Mincemeat Cookies ~ The Old Fashioned Way Recipe

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2 votes | 2213 views

I have always loved mincemeat - pie with vanilla ice cream or cookies and cocoa. This is how we make them, except here I will substitute Borden's Nonesuch Mincemeat, or Robertson's (preferred) in a jar instead of homemade mincemeat. You can substitute your favorite shortening (vegetable works great) while I will use rendered leaf lard.

This is a superb mid-winter cookie, and has lots of nutrition and energy because mincemeat is loaded with minced apples and raisins and great spices. A real treat after skiing, snowmobiling or just hiking through the snowy woods.

Prep time:
Cook time:
Servings: 48
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Ingredients

Cost per serving $0.14 view details

Directions

  1. Pre-heat the oven to 400^
  2. Either lightly grease a couple of cookie sheets or precut sheets of parchment paper to fit the pans (smooth side up)
  3. In a bowl, whisk to combine the flour, salt and baking soda
  4. In a second bowl, cream the shortening, slowly adding the sugar, and beat until the mixture is creamy
  5. Add the 3 eggs, beating to combine well
  6. Add the mincemeat, and combine
  7. Add the chopped nuts, and combine
  8. Slowly add the flour, incorporating with a flex spatula, until all the flour is well incorporated
  9. Using a teaspoon, drop the spoonfuls about 2 inches apart, filling each sheet
  10. Bake for 12 minutes
  11. Cool the cookies down (I like to slide the parchment paper to a rack for 15 or 20 minutes so he cookies can firm up before I rack them to dry a bit)

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Nutrition Facts

Amount Per Serving %DV
Serving Size 23g
Recipe makes 48 servings
Calories 104  
Calories from Fat 47 45%
Total Fat 5.38g 7%
Saturated Fat 1.17g 5%
Trans Fat 1.43g  
Cholesterol 13mg 4%
Sodium 55mg 2%
Potassium 18mg 1%
Total Carbs 12.88g 3%
Dietary Fiber 0.3g 1%
Sugars 6.32g 4%
Protein 1.43g 2%
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Reviews

  • Jed Gibbons
    These Look great. Would make a wonderful breakfast cookie!...especially at this moment.
    I see rendered "leaf lard", which I have to admit I am not familiar with. I hope to have some time between Christmas and New Years to try them.
    1 reply
    • Amos Miller
      December 20, 2011
      Leaf lard is obtained from the area around the kidneys of the animal, and considered the 'best' quality lard. I use lard from the Mangalitsa (MON-go-leet-sa) breed of swine, which was created in 1833 by the Hungarian Royal Archduke Jozsef. Until around 1930, this was THE shortening use for quality baking. Unlike all popular breeds of hogs, which are meat-type, the Mangalitsa is an extreme lard-type breed. Mangalitsa fat is more unsaturated than normal pig fat, so it tastes much "lighter", "cleaner" and melts at a lower temperature. The fat is also healthier and keeps longer, due to higher levels of oleic acid. In fact, this particular lard is 'healthier' than butter due to the low saturated fat content. Not too well known yet in the USA, this unique breed will grow in popularity. The meat is lean and well-marbled, and has a bit bolder flavor, reminds me somewhat of Italian boar. I use unsalted butter or this lard in anything I bake. Let me know if you want to acquire some.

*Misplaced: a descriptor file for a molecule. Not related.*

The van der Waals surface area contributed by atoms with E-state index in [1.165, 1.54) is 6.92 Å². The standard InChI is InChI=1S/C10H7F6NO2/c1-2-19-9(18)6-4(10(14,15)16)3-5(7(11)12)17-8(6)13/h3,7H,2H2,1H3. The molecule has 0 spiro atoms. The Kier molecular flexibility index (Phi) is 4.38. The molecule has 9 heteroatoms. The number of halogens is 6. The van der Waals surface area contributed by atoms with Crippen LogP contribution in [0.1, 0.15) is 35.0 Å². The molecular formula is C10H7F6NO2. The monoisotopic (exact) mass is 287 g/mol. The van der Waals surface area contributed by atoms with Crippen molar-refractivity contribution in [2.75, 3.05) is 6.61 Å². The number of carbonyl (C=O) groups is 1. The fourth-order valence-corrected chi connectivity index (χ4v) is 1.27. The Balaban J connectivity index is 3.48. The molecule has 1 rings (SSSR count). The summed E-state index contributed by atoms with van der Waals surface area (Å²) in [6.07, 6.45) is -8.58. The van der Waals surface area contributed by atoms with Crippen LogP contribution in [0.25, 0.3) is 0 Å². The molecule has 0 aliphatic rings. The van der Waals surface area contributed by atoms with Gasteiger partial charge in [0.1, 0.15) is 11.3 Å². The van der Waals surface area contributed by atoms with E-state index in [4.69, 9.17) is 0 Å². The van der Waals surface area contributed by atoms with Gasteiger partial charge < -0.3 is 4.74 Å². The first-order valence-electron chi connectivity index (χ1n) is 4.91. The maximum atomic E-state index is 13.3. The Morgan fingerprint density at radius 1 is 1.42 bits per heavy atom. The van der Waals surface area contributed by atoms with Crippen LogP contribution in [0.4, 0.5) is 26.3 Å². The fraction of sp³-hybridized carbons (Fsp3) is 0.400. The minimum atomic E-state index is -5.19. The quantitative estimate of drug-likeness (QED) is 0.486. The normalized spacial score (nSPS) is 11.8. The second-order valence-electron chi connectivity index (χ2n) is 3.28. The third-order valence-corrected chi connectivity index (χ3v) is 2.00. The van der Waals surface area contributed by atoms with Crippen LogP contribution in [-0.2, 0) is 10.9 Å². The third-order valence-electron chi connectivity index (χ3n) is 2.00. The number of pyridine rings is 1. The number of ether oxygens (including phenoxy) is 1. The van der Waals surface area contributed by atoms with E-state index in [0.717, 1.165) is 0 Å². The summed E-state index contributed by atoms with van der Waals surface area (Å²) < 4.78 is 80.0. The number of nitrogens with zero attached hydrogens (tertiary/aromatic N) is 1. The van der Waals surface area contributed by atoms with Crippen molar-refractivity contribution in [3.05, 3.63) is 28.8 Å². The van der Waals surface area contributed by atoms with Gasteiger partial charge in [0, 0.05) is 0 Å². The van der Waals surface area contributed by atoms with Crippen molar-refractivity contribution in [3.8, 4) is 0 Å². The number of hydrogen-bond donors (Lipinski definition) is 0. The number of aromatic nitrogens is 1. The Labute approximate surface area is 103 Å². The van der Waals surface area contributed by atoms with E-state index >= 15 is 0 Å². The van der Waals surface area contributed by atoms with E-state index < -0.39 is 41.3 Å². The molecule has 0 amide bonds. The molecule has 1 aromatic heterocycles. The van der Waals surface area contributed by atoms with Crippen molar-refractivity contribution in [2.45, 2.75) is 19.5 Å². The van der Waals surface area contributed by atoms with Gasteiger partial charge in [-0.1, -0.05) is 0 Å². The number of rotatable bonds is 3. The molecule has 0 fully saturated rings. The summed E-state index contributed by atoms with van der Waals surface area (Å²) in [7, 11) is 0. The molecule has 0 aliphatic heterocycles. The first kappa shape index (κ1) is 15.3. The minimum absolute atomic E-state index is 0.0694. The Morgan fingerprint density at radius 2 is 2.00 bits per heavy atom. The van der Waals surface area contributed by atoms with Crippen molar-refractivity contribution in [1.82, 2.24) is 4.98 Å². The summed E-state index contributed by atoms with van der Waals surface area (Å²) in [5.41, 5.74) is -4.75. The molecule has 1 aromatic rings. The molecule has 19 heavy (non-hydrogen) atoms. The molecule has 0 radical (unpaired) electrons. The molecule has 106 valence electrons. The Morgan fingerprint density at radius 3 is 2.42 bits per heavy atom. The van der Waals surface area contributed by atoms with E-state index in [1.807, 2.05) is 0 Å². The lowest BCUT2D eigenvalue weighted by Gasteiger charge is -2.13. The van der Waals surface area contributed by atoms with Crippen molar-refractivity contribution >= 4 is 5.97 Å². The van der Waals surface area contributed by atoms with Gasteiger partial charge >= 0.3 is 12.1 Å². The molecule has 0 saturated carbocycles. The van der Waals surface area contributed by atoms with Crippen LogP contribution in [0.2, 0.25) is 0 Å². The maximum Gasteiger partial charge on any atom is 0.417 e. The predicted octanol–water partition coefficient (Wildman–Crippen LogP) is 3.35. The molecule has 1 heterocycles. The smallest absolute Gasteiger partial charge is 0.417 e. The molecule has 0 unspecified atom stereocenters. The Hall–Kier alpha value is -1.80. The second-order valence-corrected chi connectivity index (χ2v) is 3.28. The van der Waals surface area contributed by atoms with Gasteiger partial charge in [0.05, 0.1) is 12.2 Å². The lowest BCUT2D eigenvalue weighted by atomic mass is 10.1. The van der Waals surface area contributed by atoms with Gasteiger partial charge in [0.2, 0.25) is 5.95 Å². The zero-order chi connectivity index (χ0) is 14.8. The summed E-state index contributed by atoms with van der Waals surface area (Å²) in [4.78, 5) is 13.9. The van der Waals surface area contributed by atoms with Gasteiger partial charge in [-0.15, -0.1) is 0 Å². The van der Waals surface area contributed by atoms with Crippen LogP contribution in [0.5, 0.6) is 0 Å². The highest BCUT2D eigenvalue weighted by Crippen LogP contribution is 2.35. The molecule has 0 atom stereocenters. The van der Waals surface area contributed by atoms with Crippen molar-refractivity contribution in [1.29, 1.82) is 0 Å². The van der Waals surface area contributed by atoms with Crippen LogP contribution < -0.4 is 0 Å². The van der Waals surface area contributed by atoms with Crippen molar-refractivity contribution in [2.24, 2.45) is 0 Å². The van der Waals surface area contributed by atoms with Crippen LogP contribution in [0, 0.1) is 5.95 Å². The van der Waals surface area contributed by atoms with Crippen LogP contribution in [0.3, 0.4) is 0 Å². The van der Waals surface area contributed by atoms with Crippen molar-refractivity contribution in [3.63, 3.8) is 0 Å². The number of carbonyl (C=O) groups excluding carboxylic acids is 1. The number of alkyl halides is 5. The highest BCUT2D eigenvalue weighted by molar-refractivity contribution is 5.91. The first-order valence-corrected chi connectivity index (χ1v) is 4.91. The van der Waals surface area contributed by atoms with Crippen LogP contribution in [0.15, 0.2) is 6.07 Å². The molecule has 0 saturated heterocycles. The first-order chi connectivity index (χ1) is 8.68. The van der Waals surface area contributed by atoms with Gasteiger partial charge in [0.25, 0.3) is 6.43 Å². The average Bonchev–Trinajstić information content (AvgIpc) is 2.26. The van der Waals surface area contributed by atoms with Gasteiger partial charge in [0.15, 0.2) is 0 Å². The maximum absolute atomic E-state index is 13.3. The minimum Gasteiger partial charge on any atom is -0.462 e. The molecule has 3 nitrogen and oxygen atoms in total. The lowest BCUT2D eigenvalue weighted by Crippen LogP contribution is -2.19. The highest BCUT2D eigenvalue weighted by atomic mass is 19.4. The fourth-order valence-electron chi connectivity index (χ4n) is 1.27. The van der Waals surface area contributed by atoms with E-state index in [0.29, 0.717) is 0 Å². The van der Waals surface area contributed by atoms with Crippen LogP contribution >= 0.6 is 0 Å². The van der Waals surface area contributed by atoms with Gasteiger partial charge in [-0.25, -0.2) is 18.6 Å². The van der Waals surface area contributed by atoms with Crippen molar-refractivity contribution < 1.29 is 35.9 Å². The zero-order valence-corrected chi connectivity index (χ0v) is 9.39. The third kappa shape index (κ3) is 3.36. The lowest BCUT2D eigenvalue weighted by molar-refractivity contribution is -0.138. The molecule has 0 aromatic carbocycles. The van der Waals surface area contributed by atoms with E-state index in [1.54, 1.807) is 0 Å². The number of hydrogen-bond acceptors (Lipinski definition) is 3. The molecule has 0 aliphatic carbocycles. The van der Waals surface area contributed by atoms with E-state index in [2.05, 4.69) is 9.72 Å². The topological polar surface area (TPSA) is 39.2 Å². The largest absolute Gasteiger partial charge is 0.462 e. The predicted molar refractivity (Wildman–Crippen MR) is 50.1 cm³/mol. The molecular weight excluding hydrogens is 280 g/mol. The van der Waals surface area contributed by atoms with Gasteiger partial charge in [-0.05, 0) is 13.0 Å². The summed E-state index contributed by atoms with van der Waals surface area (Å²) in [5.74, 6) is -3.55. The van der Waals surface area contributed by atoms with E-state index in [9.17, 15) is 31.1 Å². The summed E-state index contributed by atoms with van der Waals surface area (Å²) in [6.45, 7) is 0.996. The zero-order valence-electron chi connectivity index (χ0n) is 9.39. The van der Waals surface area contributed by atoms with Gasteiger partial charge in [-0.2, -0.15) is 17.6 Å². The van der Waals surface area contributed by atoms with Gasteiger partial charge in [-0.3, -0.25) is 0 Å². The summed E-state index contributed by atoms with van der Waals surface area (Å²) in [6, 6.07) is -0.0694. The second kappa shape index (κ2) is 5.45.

Comments

    • Mary Potter
      November 6, 2012
      This sounds terrific. I love mincemeat and am upset that it is only "acceptable" as pie during the Thanksgiving/Christmas holiday season. With this recipe I will be keeping my love of fruit, nuts, and spices going all year. Thank you.
      • Amos Miller
        January 6, 2012
        I will post a home-made recipe for mincemeat.
        • Patricia Stagich
          January 6, 2012
          I will look for it! Is the homemade version available on here from you? I'd love to try it homemade as well!
          • Amos Miller
            January 6, 2012
            Hi, Patricia - If you can get a big jar of Robertson's (British) mincemeat, you will totally love any pastry or baked treat you incorporate this into. A dollop in the center of a buttery cookie, a pie, tarts, cake - a great, sadly overlooked baker's treat. Please let me know what you end up doing. While there 'used to be' suet and actual bits (mince) of beef or venison in mincemeat, now the product is virtually all a great blend of fruits and spices. UInless, of course, you make your own... and I do have a recipe...
            • Patricia Stagich
              January 6, 2012
              I have yet to try mincemeat Amos. These sound delish!
              1 reply
              • Amos Miller
                January 6, 2012
                Hi, Patricia - If you can get a big jar of Robertson's (British) mincemeat, you will totally love any pastry or baked treat you incorporate this into. A dollop in the center of a buttery cookie, a pie, tarts, cake - a great, sadly overlooked baker's treat. Please let me know what you end up doing. While there 'used to be' suet and actual bits (mince) of beef or venison in mincemeat, now the product is virtually all a great blend of fruits and spices. UInless, of course, you make your own... and I do have a recipe...
                or Cancel
              • Nate
                December 20, 2011
                The recipe doesn't state when or if you add the mincemeat. Am I missing something???
                1 reply
                • Amos Miller
                  December 20, 2011
                  Thanks for the heads up, Nate! As shown in photo # 3, the mincemeat is added to the batter after the eggs and before the chopped nuts. Hope you will try the recipe & let me know how long the cookies last... best regards, Amos

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